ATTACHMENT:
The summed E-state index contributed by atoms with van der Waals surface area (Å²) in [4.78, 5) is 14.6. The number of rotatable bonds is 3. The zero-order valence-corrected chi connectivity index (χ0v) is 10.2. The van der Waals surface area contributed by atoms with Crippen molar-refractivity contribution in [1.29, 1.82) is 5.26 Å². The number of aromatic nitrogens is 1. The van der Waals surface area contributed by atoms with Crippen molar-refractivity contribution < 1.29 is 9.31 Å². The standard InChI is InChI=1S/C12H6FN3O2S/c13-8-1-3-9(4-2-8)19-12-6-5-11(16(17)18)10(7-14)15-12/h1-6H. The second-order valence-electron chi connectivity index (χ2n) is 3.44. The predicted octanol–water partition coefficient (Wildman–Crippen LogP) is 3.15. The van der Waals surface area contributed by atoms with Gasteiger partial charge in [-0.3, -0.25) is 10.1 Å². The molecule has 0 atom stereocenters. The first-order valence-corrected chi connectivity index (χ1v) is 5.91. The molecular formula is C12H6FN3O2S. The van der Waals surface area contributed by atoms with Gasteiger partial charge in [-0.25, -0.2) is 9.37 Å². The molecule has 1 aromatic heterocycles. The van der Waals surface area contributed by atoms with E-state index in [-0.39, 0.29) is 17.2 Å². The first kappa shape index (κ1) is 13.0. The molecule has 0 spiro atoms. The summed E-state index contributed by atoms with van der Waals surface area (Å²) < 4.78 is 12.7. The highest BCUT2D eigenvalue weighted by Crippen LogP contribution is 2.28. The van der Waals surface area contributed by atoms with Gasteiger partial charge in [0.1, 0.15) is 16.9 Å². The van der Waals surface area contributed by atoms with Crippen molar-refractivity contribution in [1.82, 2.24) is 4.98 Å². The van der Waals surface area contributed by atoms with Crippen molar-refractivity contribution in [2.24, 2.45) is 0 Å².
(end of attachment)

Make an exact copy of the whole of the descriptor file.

The summed E-state index contributed by atoms with van der Waals surface area (Å²) in [4.78, 5) is 14.6. The number of rotatable bonds is 3. The zero-order valence-corrected chi connectivity index (χ0v) is 10.2. The van der Waals surface area contributed by atoms with Crippen molar-refractivity contribution in [1.29, 1.82) is 5.26 Å². The number of aromatic nitrogens is 1. The van der Waals surface area contributed by atoms with Crippen molar-refractivity contribution < 1.29 is 9.31 Å². The standard InChI is InChI=1S/C12H6FN3O2S/c13-8-1-3-9(4-2-8)19-12-6-5-11(16(17)18)10(7-14)15-12/h1-6H. The second-order valence-electron chi connectivity index (χ2n) is 3.44. The predicted octanol–water partition coefficient (Wildman–Crippen LogP) is 3.15. The van der Waals surface area contributed by atoms with Gasteiger partial charge in [-0.3, -0.25) is 10.1 Å². The molecule has 0 atom stereocenters. The first-order valence-corrected chi connectivity index (χ1v) is 5.91. The molecular formula is C12H6FN3O2S. The van der Waals surface area contributed by atoms with Gasteiger partial charge in [-0.25, -0.2) is 9.37 Å². The molecule has 1 aromatic heterocycles. The van der Waals surface area contributed by atoms with E-state index in [-0.39, 0.29) is 17.2 Å². The first kappa shape index (κ1) is 13.0. The molecule has 0 spiro atoms. The summed E-state index contributed by atoms with van der Waals surface area (Å²) < 4.78 is 12.7. The highest BCUT2D eigenvalue weighted by Crippen LogP contribution is 2.28. The van der Waals surface area contributed by atoms with Gasteiger partial charge in [0.1, 0.15) is 16.9 Å². The van der Waals surface area contributed by atoms with Crippen molar-refractivity contribution in [1.82, 2.24) is 4.98 Å². The van der Waals surface area contributed by atoms with Crippen molar-refractivity contribution in [2.24, 2.45) is 0 Å².